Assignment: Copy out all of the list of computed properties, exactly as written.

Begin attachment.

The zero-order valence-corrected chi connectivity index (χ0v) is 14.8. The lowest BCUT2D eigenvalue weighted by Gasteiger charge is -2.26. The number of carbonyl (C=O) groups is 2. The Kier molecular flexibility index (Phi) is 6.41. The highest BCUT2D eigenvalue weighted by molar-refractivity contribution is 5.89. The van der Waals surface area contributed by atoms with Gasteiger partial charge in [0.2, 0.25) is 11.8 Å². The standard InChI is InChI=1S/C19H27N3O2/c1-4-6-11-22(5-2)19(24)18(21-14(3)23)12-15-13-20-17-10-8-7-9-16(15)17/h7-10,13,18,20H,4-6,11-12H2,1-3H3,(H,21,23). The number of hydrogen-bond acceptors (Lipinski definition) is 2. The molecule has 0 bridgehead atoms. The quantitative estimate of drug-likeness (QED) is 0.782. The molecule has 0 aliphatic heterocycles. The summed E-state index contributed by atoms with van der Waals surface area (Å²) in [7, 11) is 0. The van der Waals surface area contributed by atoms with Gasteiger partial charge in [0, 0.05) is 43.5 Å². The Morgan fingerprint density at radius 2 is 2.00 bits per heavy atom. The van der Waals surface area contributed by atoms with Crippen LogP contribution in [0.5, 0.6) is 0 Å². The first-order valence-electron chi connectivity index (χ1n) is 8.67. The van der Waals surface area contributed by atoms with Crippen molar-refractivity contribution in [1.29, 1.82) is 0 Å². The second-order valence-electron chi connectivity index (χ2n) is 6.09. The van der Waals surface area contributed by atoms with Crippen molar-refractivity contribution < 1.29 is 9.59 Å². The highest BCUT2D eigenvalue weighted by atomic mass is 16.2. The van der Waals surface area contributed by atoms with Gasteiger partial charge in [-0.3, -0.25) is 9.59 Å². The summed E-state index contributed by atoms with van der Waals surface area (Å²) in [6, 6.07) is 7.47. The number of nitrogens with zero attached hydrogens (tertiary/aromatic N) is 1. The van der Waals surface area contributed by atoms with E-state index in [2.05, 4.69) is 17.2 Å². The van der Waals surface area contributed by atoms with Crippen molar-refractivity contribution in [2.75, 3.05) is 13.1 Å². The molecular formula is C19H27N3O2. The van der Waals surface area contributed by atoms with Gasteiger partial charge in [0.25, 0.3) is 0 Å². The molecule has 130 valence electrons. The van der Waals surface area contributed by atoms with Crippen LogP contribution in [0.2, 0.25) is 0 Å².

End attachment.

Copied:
The zero-order valence-corrected chi connectivity index (χ0v) is 14.8. The lowest BCUT2D eigenvalue weighted by Gasteiger charge is -2.26. The number of carbonyl (C=O) groups is 2. The Kier molecular flexibility index (Phi) is 6.41. The highest BCUT2D eigenvalue weighted by molar-refractivity contribution is 5.89. The van der Waals surface area contributed by atoms with Gasteiger partial charge in [0.2, 0.25) is 11.8 Å². The standard InChI is InChI=1S/C19H27N3O2/c1-4-6-11-22(5-2)19(24)18(21-14(3)23)12-15-13-20-17-10-8-7-9-16(15)17/h7-10,13,18,20H,4-6,11-12H2,1-3H3,(H,21,23). The number of hydrogen-bond acceptors (Lipinski definition) is 2. The molecule has 0 bridgehead atoms. The quantitative estimate of drug-likeness (QED) is 0.782. The molecule has 0 aliphatic heterocycles. The summed E-state index contributed by atoms with van der Waals surface area (Å²) in [7, 11) is 0. The van der Waals surface area contributed by atoms with Gasteiger partial charge in [0, 0.05) is 43.5 Å². The Morgan fingerprint density at radius 2 is 2.00 bits per heavy atom. The van der Waals surface area contributed by atoms with Crippen LogP contribution in [0.5, 0.6) is 0 Å². The first-order valence-electron chi connectivity index (χ1n) is 8.67. The van der Waals surface area contributed by atoms with Crippen molar-refractivity contribution in [1.29, 1.82) is 0 Å². The second-order valence-electron chi connectivity index (χ2n) is 6.09. The van der Waals surface area contributed by atoms with Crippen molar-refractivity contribution < 1.29 is 9.59 Å². The highest BCUT2D eigenvalue weighted by atomic mass is 16.2. The van der Waals surface area contributed by atoms with Gasteiger partial charge in [-0.3, -0.25) is 9.59 Å². The summed E-state index contributed by atoms with van der Waals surface area (Å²) in [6, 6.07) is 7.47. The number of nitrogens with zero attached hydrogens (tertiary/aromatic N) is 1. The van der Waals surface area contributed by atoms with E-state index in [2.05, 4.69) is 17.2 Å². The van der Waals surface area contributed by atoms with Crippen molar-refractivity contribution in [2.75, 3.05) is 13.1 Å². The molecular formula is C19H27N3O2. The van der Waals surface area contributed by atoms with Gasteiger partial charge in [0.25, 0.3) is 0 Å². The molecule has 130 valence electrons. The van der Waals surface area contributed by atoms with Crippen LogP contribution in [0.2, 0.25) is 0 Å².